Preimplantation genetic diagnosis (PGD or PIGD) (also known as embryo screening) refers to procedures that are performed on embryos prior to implantation, sometimes even on oocytes prior to fertilization. PGD is considered another way to prenatal diagnosis. Its main advantage is that it avoids selective pregnancy termination as the method makes it highly likely that the baby will be free of the disease under consideration. PGD thus is an adjunct to assisted reproductive technology, and requires in vitro fertilization (IVF) to obtain oocytes or embryos for evaluation.
Indications and applications
Currently, there are mainly two groups of patients for which PGD is being applied:
In the first group PGD is used to look for a specific disorder in couples with a high risk of transmitting an inherited condition. This can be a monogenic disorder, meaning the condition is due to a single gene only, (autosomal recessive, autosomal dominant or X-linked disorders) or a chromosomal structural aberration (such as a balanced translocation). PGD helps these couples identify embryos carrying a genetic disease or a chromosome abnormality, thus avoiding the difficult choice of abortion. In addition, there are infertile couples who carry an inherited condition and who opt for PGD as it can be easily combined with their IVF treatment.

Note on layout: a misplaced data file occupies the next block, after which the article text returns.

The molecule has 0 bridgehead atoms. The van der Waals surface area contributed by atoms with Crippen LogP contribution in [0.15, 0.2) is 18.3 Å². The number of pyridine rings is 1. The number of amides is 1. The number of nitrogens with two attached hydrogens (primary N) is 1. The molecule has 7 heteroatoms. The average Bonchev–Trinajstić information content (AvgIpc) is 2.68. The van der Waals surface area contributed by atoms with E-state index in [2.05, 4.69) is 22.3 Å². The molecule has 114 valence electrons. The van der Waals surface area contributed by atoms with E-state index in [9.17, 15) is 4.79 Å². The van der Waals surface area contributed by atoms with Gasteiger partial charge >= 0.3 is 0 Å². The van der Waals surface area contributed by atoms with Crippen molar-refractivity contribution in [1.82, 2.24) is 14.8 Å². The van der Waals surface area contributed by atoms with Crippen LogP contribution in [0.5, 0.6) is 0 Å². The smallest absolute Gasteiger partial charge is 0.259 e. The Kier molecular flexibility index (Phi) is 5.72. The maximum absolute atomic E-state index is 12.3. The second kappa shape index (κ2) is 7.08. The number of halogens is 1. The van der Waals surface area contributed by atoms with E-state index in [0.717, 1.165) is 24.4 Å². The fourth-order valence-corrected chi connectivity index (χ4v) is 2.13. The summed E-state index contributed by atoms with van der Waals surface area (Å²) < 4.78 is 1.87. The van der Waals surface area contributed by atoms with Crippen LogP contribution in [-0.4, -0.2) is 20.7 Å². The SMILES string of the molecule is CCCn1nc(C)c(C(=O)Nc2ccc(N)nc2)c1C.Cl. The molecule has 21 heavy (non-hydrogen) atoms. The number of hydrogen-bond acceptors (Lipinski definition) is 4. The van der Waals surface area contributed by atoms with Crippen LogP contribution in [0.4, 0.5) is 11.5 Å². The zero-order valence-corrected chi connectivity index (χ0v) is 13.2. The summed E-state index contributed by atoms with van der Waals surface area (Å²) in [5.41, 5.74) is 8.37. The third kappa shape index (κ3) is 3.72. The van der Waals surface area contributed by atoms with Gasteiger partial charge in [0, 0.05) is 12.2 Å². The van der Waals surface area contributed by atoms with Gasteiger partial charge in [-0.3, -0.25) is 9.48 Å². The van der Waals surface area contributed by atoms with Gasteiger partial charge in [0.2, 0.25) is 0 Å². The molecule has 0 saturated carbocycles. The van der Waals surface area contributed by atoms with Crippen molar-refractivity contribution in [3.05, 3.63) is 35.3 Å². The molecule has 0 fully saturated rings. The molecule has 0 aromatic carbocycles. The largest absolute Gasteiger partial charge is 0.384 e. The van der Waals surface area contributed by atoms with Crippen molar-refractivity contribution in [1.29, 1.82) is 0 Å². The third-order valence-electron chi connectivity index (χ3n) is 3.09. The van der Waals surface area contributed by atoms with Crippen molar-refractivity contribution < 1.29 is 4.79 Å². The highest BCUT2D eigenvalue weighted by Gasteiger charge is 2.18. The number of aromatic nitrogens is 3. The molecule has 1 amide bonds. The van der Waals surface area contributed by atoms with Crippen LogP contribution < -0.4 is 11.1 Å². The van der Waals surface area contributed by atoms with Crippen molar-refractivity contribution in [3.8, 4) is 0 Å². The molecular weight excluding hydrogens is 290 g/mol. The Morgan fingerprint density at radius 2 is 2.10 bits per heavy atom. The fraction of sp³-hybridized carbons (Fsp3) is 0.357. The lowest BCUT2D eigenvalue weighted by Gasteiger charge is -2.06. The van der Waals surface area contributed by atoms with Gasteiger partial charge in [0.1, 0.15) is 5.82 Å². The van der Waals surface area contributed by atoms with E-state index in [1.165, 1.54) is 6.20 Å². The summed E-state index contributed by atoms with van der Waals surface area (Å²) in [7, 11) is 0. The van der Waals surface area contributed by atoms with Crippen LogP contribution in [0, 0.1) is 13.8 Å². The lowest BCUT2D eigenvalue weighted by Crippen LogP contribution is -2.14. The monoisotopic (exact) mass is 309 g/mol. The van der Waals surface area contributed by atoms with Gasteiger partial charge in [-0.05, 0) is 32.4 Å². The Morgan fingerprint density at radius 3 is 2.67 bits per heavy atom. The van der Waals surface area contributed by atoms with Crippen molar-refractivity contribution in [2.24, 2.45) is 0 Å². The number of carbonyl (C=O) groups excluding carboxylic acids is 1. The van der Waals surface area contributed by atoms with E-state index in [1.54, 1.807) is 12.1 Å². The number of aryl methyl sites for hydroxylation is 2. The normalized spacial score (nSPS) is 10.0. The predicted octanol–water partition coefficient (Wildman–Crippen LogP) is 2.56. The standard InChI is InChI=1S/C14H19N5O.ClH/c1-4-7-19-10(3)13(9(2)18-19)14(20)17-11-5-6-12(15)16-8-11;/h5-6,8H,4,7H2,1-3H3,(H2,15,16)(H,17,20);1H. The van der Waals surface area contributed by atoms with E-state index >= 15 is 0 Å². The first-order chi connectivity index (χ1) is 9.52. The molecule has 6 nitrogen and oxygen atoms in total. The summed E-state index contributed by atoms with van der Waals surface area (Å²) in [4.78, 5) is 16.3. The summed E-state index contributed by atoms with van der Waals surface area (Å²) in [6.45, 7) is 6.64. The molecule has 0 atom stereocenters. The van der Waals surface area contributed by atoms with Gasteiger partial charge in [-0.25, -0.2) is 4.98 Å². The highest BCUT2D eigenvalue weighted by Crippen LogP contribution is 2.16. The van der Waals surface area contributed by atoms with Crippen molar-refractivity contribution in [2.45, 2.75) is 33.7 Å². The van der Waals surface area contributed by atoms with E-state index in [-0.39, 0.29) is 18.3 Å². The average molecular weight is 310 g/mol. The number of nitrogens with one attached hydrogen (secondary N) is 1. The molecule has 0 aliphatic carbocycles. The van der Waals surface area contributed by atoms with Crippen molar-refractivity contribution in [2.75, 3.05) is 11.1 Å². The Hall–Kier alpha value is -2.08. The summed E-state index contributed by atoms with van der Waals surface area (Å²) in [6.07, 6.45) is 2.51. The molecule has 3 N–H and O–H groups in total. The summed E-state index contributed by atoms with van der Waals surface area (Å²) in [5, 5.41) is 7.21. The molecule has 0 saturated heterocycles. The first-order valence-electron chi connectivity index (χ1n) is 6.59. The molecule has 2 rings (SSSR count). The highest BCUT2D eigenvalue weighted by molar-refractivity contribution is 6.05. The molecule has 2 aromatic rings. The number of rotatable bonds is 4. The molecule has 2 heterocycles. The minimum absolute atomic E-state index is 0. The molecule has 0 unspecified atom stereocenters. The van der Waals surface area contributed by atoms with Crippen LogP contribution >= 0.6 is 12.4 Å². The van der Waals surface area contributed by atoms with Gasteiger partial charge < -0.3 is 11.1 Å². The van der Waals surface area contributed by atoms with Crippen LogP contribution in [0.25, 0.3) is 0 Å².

The second group consists of couples who undergo IVF treatment and whose embryos are screened for chromosome aneuploidies. The technique is not used to obtaining a specific prenatal diagnosis but rather for screening, properly referred to as preimplantation genetic screening (PGS), to increase the chances of an ongoing pregnancy. The main applications for PGS are an advanced maternal age, a history of recurrent miscarriages or repeated unsuccessful implantation. As the results of PGS rely on the assessment of a single cell, PGS has inherent limitations as the tested cell may not be representative of the embryo and embryo mosaicism may not be be clinically significant. Further, studies have not shown that IVF success rates in terms of live births are better when PGS is used, and there is some concern that a biopsy may lower success rates. It has also been proposed for patients with obstructive and non-obstructive azoospermia.